But could they win the Triple Crown and Grand Slam? The climactic fixture was the visit to Ravenhill stadium, Belfast of the traditionally strong Welsh side, on 13 March. Karl Mullen left a description of the tension before the match, Ireland’s tactical plans, and how as the match progressed the Irish team played “like men possessed”. The final score was 6:3 to Ireland, and Mullen’s account is full of praise for Kyle. “We decided on a policy of seeking to win through our forwards and the genius of Jack Kyle”; “Kyle was certainly the master outside the scrum”; “Kyle used the touchline superbly” are three memorable descriptions. Van Esbeck comments that Kyle played out-half “on the Irish side that by its victory over Wales in 1948 wrote the preface to a tale of glory that has become known as the golden years of Irish rugby”. It would be another 41 years for Ireland to secure the Grand Slam again.
In the 1949 season Ireland won the Triple Crown again and though they lost to France, consecutive Triple Crowns were rare. Again there were many plaudits for Kyle: his brilliant tactical moves, his “enterprise and thought”; he “not only possessed excellent hands and a fine turn of speed, but also had the facility for knowing just the right moment to seek and make the breaks. He was the outstanding back of that entire championship series.”
In the summer of 1950, the British and Irish Lions (then called simply the British Lions) toured New Zealand and Australia. Kyle was in the squad and the modern Lions website describes him as “a complete fly-half”. He played in 20 of 29 matches including all six tests, scoring two tries. His playing was widely admired. In the 1951 season Kyle "(s)till revealed the form that had captivated the New Zealand public, perhaps the most discerning critics in the rugby world. Kyle was a real match-winner and match-saver.”
If 1952 was the last year of Ireland’s golden age, this must have been affected by more sporadic appearances from Kyle. At Twickenham on 13 February at Twickenham he had to retire injured during the match and time was needed to recover.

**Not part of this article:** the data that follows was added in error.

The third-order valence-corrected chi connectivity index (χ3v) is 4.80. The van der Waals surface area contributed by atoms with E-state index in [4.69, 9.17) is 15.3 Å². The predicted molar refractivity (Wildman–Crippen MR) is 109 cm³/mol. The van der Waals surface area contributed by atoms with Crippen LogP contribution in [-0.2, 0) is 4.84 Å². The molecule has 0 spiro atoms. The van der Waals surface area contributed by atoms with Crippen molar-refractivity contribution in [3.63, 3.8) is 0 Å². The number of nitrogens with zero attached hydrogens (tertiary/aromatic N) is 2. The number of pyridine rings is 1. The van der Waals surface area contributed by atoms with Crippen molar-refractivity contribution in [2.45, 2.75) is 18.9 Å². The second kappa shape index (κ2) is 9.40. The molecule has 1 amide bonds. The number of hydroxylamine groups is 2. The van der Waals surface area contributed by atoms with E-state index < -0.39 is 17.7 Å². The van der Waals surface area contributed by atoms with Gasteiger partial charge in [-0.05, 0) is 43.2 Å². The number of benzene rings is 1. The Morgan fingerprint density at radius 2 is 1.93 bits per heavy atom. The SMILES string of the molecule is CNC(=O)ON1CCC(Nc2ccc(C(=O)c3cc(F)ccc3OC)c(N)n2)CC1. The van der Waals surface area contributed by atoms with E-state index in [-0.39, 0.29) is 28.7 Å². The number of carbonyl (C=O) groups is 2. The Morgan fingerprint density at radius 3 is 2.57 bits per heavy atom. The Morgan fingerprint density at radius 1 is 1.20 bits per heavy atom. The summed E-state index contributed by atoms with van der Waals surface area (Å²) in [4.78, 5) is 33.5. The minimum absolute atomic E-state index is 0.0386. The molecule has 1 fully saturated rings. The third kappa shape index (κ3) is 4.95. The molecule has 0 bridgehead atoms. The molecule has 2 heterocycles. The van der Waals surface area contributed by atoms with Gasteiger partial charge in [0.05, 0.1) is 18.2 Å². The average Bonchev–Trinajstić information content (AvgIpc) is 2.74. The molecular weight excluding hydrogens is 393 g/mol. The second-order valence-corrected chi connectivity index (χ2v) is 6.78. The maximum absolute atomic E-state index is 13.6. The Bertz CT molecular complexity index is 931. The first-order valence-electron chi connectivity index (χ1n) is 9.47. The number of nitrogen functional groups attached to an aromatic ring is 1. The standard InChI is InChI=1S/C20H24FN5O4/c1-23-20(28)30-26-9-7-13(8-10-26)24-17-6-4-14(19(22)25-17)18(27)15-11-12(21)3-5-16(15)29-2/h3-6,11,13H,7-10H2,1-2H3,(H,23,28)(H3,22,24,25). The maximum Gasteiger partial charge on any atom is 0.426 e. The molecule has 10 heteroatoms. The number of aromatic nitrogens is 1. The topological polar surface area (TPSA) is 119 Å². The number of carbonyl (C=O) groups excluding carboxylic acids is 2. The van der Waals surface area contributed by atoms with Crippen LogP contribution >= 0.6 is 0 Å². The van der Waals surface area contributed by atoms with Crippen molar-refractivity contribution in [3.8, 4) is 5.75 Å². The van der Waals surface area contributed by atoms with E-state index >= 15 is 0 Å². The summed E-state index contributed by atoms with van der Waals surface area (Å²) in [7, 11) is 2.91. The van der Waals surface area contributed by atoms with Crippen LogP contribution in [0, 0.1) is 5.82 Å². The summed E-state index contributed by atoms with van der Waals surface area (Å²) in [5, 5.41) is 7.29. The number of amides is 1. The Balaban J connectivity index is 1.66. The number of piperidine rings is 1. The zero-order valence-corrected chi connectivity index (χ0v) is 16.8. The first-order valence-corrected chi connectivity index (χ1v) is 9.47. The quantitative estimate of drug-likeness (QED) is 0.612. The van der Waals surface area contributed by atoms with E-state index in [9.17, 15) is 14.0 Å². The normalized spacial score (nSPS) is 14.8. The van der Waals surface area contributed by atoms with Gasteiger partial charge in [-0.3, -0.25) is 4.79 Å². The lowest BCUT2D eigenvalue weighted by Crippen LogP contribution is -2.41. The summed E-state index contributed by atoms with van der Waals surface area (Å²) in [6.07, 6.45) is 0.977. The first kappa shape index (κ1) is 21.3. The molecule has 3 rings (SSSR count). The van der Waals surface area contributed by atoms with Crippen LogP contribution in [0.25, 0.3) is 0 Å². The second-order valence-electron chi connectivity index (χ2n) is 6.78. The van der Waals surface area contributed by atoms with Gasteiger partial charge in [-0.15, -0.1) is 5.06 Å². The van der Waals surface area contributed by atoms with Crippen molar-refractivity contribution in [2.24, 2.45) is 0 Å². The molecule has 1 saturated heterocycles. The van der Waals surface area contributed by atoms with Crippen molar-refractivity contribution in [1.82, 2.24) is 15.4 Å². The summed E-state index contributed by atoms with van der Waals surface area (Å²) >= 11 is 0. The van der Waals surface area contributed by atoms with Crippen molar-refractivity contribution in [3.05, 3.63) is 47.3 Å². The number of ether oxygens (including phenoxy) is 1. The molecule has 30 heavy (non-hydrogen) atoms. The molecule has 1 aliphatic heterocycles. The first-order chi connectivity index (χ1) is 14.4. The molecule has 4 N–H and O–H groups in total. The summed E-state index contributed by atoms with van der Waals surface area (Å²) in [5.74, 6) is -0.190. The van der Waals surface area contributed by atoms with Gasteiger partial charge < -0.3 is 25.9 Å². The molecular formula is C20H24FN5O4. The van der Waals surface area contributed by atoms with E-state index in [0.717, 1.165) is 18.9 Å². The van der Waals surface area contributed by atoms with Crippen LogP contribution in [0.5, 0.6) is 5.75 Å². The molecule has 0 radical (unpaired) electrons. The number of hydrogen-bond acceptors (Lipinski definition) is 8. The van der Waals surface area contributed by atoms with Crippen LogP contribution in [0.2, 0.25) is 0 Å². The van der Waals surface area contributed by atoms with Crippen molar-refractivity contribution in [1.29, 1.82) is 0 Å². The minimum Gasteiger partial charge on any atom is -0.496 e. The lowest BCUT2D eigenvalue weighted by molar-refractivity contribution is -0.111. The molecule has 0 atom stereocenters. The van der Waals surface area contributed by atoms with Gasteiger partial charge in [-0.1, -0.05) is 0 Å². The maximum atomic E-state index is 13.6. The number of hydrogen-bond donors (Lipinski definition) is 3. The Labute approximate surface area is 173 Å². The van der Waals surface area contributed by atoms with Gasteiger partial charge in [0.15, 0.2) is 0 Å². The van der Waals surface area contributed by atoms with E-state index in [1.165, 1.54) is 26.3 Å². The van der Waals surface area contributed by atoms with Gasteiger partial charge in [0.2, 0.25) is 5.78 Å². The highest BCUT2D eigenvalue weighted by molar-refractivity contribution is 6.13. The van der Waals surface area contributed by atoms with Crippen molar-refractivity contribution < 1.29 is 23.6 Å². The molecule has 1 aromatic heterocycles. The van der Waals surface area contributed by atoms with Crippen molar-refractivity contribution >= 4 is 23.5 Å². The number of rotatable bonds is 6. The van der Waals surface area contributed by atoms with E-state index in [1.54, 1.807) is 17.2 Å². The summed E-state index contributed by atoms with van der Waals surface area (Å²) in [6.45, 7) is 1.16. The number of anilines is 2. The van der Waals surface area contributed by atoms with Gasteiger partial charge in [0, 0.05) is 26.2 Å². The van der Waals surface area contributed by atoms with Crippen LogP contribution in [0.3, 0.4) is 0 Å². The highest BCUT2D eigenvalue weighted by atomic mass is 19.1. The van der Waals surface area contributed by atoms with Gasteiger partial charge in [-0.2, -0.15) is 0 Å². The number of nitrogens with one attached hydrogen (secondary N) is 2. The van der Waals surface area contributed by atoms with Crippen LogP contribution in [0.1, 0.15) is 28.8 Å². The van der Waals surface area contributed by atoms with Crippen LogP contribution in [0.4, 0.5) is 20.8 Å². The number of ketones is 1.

1958 saw him make one of his last international appearances, in the Irish side first to beat a touring side, winning against Australia 9:6 at Lansdowne Road. His last appearance came on 1 March 1958, against Scotland, and though he did not play at his “brilliant best" but Ireland won. Kyle was winning his 46th cap, a world record then for international appearances in matches involving the International Board countries and France, and a record which would stand until 1970.
He continued to play club rugby for the North of Ireland club in Belfast until the early 1960s when he went to Indonesia for a short time, thence to Chingola, Zambia where for several decades he was the sole surgeon in a hospital of several hundred beds. Some people him knew him speculated as to why he did this; one view is that during Lions tours he was affected by serious poverty he witnessed, while another source reported him as saying that he was known as a rugby player but wanted to do more than just that. He retired and returned to Ulster where he settled ay Bryanstown, County Down.
He was held in the highest esteem and not alone by his fellow players. A man who could plausibly challenge him as the greatest fly-half, Cliff Morgan of Wales, reckoned that Kyle was the best opponent he ever faced – a compliment returned by Kyle. Bob Scott, the great All Black, against whom Kyle scored a famous try at Dunedin on the British Lions tour of 1950, said: “Of all of them there has never been, nor ever was, anyone to touch him.” However, in a perverse tribute, Kyle was singled out by the All Blacks for especially rough treatment, once being kicked mercilessly in front of the stand in the Auckland Test.
Nor was his fame confined to the rugby field. Irish poet Louis MacNeice who, when asked if he could make one wish, replied: “I would like to have played rugby like Jackie Kyle.”
His honours included an OBE, an honorary doctorate from Queen’s University, membership of the International Rugby Board’s Hall of Fame, and a lifetime achievement award from the Royal Academy of Medicine of Ireland. In 2002 the Irish Rugby Football Union voted him in a poll the greatest-ever Irish rugby player, a considerable compliment, elevating him above such giants as Mike Gibson, Willie John McBride and Brian O’Driscoll.
He married and had two children who survived him; he and his wife divorced during his time in Africa.
|Born:||10 January 1926|
|Died:||28 November 2014|
Edmund van Esbeck: The Story of Irish Rugby, Stanley Paul, 1986; “Remembering Jack Kyle's Playing Career” (video) www.irishrugby.ie; lionsrugby.com; obituaries: Daily Telegraph 2 December 2014; BBC website 30 November 2014; The Guardian, 30 November 2014